Ethics Commission Manages to Push Out Three-Time Whistleblower Oliver Luby

Categories: Government
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Oliver Luby, the Ethics Commission's fines collection officer, once told us that he'd fine his own mother if he caught her bending the rules -- and he meant it. In some lines of work, that kind of commitment earns one a ticket straight to the top. In San Francisco -- and all too many other locales, sadly -- it gets you pushed out the door.

After nearly eight years as collection officer -- extracting funds from people who often enjoy showering money upon prominent San Francisco politicians but don't like paying fines for breaking the city's campaign laws -- Luby's last day will be next week. Last year, department managers removed a longstanding requirement for the position of fines collection officer requiring the holder of the job to have at least a year of campaign finance experience. Once that stipulation was discarded, it was a fait acompli that when a more senior civil servant was laid off, he or she would take Luby's job.

During the latest round of city layoffs and "bumping," that's just what happened. So now the city's new fines collection officer may have precious little campaign finance experience -- and Luby, a three-time whistleblower, is out. It's hard to imagine campaign scofflaws or Ethics Commission management being anything but pleased.

Our message for Ethics Commission Executive Director John St. Croix has not yet been returned.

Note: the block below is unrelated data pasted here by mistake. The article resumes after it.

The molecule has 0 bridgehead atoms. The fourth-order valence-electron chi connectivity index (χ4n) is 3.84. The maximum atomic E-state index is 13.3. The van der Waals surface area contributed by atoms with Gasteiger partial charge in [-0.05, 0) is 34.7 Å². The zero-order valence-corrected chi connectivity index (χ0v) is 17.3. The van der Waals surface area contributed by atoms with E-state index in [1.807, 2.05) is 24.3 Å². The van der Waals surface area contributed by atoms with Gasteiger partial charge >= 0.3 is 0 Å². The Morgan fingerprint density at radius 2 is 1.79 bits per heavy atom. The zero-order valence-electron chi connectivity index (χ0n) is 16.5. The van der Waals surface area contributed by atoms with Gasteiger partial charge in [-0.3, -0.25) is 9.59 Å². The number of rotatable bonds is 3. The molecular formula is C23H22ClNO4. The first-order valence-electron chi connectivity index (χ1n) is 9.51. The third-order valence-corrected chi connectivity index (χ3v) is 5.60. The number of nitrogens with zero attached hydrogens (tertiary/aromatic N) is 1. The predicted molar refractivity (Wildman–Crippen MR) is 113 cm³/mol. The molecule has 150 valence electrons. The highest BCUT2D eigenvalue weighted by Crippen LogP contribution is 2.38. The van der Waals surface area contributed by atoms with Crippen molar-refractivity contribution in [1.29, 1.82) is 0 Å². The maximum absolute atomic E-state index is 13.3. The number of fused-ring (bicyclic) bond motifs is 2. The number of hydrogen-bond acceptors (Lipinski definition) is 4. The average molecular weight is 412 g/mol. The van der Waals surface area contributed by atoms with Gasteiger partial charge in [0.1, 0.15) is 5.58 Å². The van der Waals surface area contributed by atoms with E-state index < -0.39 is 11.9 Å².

On numerous occasions, Luby forced ethics to follow its own rules; he was the one who first noticed the financial irregularities that culminated in the City College scandal. It earned him respect outside his office and, it seems, enmity within. As we noted before:

In 2004, he exposed a document-destroying scheme and was subsequently honored by the Society of Professional Journalists. In 2008, he filed a complaint when it became apparent that large swaths of data would be lost if Ethics carried out a planned database switchover (the data was preserved). Then, in May of last year, he filed yet another whistleblower complaint: Luby says that despite his repeated warnings that Ethics was overcharging a candidate for fees he had already paid, a judgment against the candidate including the overcharges had been passed on to the city's collections department. (Luby told us that the overcharge was only enough for, a couple of drinks at a bar; this was something he says he did on principle). Luby's complaint to the District Attorney and controller quickly rectified the matter.

Roughly a week after filing the complaint, Luby received an official reprimand for using his office computer and e-mail to write to the state's Fair Political Practices Commission to offer his personal input on California campaign finance laws. This exact charge was then mirrored in a subsequent anonymous complaint, as was the threat of termination later echoed by [Deputy Director Mabel] Ng.

To be perfectly clear, an anonymous complaint parroted the exact charge leveled against Luby by his managers. Interesting. In any event, he was cleared.

We wish Luby the best of luck in whatever he does next. Hopefully his good deeds will go unpunished.

Follow us on Twitter at @TheSnitchSF and @SFWeekly

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